Thursday, December 3, 2009

A Quick Taste of Endeca’s Secret Sauce

The semi-structured model helps overcome the drawbacks of traditional rigid overarching relational schemas that are too limited to handle diverse (structured and unstructured) and ever-changing data. On the other hand, OLAP (online analytical processing) cubes might be able to overcome relational databases’ inability to provide near instantaneous analysis and display of large amounts of data, but they are still not able to accommodate ever growing number of new (perhaps esoteric) data attributes or dimensions (e.g., “find all basketball point-guards that played in Europe during high school”).

The MDEX engine handles such requirements with relative ease via an extensible markup language (XML)-like data model of self-describing objects. Endeca ITL (information transformation layer) plays the extract, transform, load (ETL) role of importing data from disparate data sources. These data objects can come from multiple sources, such as structured content (e.g., a content management system [CMS], databases, etc.) and unstructured content (text documents and user-generated content [UGC] such as blogs, wikis, podcasts, multimedia files, etc.).

In addition, the software must be able to access rapidly changing data such as ESPN sports scores, news feeds, or an online store’s new items in catalogs and all products’ availability (stock situation). One of Endeca’s landmark (and trademark) capabilities that MDEX enables is Guided Navigation™ or the ability of the search engine to not only return results, but also the options to further select subsets within these results. The user might not even be aware that these options and relations exist.

Endeca is not based on the “rocket science” of some overly complex optimization algorithms. Neither is the platform trying to invent data based on, say, predictive analytics. According to the “you can’t make cheese out of chalk” adage, if some combination of data attributes is not yet available, that is fine, and Endeca will not try to create results that do not exist just to impress and possibly mislead the user.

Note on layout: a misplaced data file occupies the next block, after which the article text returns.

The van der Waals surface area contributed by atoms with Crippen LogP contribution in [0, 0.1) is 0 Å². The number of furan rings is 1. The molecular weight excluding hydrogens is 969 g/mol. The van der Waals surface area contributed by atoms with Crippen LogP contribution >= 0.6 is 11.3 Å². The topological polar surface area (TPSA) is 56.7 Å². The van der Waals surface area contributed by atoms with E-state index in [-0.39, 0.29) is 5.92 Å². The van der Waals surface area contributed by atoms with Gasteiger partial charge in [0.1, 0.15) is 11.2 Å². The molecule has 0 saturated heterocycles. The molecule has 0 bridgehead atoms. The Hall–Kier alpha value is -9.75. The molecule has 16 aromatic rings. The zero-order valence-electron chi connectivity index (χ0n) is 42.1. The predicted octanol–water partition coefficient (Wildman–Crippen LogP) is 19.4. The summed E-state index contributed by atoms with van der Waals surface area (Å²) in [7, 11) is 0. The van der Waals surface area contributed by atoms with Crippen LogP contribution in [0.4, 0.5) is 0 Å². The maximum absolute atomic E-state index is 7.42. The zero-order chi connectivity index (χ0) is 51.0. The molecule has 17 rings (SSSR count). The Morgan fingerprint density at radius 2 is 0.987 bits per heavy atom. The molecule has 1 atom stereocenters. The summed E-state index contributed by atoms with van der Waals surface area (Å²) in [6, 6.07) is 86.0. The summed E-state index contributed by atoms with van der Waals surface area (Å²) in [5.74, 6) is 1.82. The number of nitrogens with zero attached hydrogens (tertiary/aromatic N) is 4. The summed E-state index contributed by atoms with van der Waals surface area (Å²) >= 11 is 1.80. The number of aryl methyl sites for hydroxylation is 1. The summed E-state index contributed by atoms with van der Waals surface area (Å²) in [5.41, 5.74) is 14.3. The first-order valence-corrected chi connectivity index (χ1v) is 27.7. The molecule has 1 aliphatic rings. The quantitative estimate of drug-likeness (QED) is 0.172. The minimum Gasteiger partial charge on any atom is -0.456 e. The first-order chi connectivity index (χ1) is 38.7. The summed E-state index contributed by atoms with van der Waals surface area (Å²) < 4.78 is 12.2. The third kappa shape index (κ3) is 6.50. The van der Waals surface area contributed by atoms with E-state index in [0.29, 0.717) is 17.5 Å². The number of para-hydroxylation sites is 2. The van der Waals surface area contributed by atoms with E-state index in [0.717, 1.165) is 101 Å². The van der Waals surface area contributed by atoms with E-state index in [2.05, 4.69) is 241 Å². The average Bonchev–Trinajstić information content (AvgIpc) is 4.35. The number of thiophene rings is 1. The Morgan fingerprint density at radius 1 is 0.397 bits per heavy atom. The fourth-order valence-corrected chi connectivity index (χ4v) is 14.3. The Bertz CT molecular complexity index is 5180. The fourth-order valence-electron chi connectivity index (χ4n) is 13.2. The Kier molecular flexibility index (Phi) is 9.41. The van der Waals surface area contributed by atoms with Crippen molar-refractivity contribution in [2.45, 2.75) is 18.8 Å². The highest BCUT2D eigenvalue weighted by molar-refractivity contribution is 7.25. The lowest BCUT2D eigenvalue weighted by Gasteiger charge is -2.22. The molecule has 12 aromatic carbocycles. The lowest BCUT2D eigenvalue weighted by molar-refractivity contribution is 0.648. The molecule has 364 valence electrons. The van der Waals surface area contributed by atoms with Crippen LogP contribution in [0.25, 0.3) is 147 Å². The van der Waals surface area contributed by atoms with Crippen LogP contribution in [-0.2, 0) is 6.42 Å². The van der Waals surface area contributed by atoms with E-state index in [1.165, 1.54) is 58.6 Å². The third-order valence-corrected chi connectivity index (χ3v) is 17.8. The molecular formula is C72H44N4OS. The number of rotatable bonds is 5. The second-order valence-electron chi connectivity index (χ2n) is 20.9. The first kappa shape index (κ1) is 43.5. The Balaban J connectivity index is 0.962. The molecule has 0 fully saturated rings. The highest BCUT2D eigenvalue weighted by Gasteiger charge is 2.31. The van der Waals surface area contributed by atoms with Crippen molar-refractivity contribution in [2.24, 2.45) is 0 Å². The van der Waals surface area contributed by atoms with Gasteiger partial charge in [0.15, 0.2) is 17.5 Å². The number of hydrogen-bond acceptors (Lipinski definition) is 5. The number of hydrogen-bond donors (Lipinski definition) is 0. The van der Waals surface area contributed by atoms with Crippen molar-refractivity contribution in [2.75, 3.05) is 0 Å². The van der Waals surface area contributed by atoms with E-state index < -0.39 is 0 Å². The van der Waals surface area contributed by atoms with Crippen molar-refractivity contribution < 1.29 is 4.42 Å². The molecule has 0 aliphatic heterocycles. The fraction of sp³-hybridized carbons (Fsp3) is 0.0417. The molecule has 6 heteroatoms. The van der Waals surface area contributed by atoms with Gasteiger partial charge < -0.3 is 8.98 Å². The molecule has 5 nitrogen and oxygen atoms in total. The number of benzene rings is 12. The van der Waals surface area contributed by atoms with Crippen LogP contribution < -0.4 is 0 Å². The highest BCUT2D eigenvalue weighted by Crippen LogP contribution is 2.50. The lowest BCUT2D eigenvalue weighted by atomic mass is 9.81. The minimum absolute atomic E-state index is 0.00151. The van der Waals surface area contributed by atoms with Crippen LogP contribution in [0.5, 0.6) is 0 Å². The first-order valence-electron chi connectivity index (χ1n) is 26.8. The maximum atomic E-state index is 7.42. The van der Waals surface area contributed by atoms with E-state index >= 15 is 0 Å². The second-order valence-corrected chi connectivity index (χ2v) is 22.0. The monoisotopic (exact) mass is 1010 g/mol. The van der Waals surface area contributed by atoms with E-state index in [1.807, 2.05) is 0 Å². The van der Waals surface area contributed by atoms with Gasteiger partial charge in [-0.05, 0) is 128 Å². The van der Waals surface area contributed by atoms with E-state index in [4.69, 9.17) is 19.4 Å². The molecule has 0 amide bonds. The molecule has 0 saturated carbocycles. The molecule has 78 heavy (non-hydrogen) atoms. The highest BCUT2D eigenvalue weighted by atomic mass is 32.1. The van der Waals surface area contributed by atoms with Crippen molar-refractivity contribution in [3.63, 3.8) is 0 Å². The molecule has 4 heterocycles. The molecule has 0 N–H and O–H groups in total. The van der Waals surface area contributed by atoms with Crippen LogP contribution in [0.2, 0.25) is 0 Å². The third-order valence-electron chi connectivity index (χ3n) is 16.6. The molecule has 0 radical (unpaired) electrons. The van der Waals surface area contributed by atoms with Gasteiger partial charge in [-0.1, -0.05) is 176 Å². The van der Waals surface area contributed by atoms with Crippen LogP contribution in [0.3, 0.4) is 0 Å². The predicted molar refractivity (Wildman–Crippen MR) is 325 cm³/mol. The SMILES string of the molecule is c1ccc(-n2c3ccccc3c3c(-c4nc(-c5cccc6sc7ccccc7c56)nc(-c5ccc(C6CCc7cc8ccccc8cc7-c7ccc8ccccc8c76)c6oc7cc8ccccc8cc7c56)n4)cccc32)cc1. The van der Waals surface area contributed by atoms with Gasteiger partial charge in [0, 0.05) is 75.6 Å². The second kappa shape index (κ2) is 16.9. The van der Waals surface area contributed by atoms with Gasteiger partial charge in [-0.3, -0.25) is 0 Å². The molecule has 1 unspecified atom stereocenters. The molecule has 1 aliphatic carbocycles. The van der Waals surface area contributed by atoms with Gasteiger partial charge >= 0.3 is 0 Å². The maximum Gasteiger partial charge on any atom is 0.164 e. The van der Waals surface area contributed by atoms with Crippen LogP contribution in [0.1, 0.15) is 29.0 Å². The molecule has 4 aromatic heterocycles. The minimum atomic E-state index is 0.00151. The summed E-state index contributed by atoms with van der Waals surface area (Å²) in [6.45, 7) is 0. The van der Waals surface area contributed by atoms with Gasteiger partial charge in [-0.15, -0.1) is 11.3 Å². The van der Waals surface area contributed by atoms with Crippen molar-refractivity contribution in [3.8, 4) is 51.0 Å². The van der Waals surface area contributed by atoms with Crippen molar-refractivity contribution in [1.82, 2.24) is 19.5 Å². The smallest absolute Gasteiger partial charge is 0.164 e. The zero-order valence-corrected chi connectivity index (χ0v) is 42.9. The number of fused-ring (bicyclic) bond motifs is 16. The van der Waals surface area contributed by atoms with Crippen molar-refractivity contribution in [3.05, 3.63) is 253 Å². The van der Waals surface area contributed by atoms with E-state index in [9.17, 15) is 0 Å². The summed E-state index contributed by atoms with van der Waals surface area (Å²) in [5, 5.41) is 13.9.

Conversely, if some relationships between data and related indexes exist, Endeca will return both the results and further suggestions (while breadcrumb trails are kept updated), and choices will either expand or narrow depending on the path that the user selects in a point-and-click manner. Simple as that, or, in other words: WYSIWYG (what you see is what you get). If you know how to order movies over Netflix or select channels on a JetBlue flight, you are ready to use Endeca.

For instance, NFL aficionados might search the ESPN portal for “Tom Brady” and will get about 6,000 records as possible results. But on the left side, the site will offer search refinements, such as by type (i.e., stories, audio, photo, video), by date (i.e., last 7 days, last 30 days, last 365 days, etc.), by team, by columnist, etc. Each option will show in brackets the number of related records (further potential results that match the current search criteria).

For more informed sports fans (or even fanatics), ESPN administrators might use the page builder tool to create landing pages or topic pages. Namely, instead of the list of possible search results, the user is rather directed to a specially designed page for the query, i.e., the page dedicated to Tom Brady (the future Hall of Fame quarterback) or to the New England Patriots.

Small wonder then that Endeca’s online media customers (i.e., newspapers and magazines, professional knowledge providers, cable and TV, libraries, bookstores and publishers, etc.) rave about real results. I’ve repeatedly heard about the examples of fivefold increase in Web traffic, 20 percent increase in page views (PVs), 15 percent increase in subscription renewals, 15 percent increase in search click-through rates (CTRs), and so on and so forth.

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